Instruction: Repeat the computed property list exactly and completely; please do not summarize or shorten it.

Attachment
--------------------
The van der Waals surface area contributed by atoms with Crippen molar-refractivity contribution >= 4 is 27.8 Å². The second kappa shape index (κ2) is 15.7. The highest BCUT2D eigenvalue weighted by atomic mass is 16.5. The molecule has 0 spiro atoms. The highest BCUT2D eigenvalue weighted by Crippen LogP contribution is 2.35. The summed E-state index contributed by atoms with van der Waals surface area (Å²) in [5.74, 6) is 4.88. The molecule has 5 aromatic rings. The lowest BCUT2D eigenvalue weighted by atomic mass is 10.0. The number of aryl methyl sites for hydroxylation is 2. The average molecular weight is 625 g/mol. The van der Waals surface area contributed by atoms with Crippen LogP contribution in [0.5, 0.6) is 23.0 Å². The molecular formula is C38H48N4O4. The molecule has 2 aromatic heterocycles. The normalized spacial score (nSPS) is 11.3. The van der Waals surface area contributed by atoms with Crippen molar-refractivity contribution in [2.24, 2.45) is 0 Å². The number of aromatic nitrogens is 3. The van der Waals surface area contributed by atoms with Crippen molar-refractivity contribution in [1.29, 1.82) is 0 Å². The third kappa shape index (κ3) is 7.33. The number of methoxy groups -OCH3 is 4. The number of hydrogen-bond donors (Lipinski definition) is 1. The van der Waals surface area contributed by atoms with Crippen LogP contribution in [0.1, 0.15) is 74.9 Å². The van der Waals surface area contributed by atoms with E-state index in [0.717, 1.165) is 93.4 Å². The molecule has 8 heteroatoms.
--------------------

The van der Waals surface area contributed by atoms with Crippen molar-refractivity contribution >= 4 is 27.8 Å². The second kappa shape index (κ2) is 15.7. The highest BCUT2D eigenvalue weighted by atomic mass is 16.5. The molecule has 0 spiro atoms. The highest BCUT2D eigenvalue weighted by Crippen LogP contribution is 2.35. The summed E-state index contributed by atoms with van der Waals surface area (Å²) in [5.74, 6) is 4.88. The molecule has 5 aromatic rings. The lowest BCUT2D eigenvalue weighted by atomic mass is 10.0. The number of aryl methyl sites for hydroxylation is 2. The average molecular weight is 625 g/mol. The van der Waals surface area contributed by atoms with Crippen LogP contribution in [0.5, 0.6) is 23.0 Å². The molecular formula is C38H48N4O4. The molecule has 2 aromatic heterocycles. The normalized spacial score (nSPS) is 11.3. The van der Waals surface area contributed by atoms with Crippen molar-refractivity contribution in [2.24, 2.45) is 0 Å². The number of aromatic nitrogens is 3. The van der Waals surface area contributed by atoms with Crippen molar-refractivity contribution in [1.29, 1.82) is 0 Å². The third kappa shape index (κ3) is 7.33. The number of methoxy groups -OCH3 is 4. The number of hydrogen-bond donors (Lipinski definition) is 1. The van der Waals surface area contributed by atoms with Crippen LogP contribution in [0.1, 0.15) is 74.9 Å². The van der Waals surface area contributed by atoms with E-state index in [0.717, 1.165) is 93.4 Å². The molecule has 8 heteroatoms.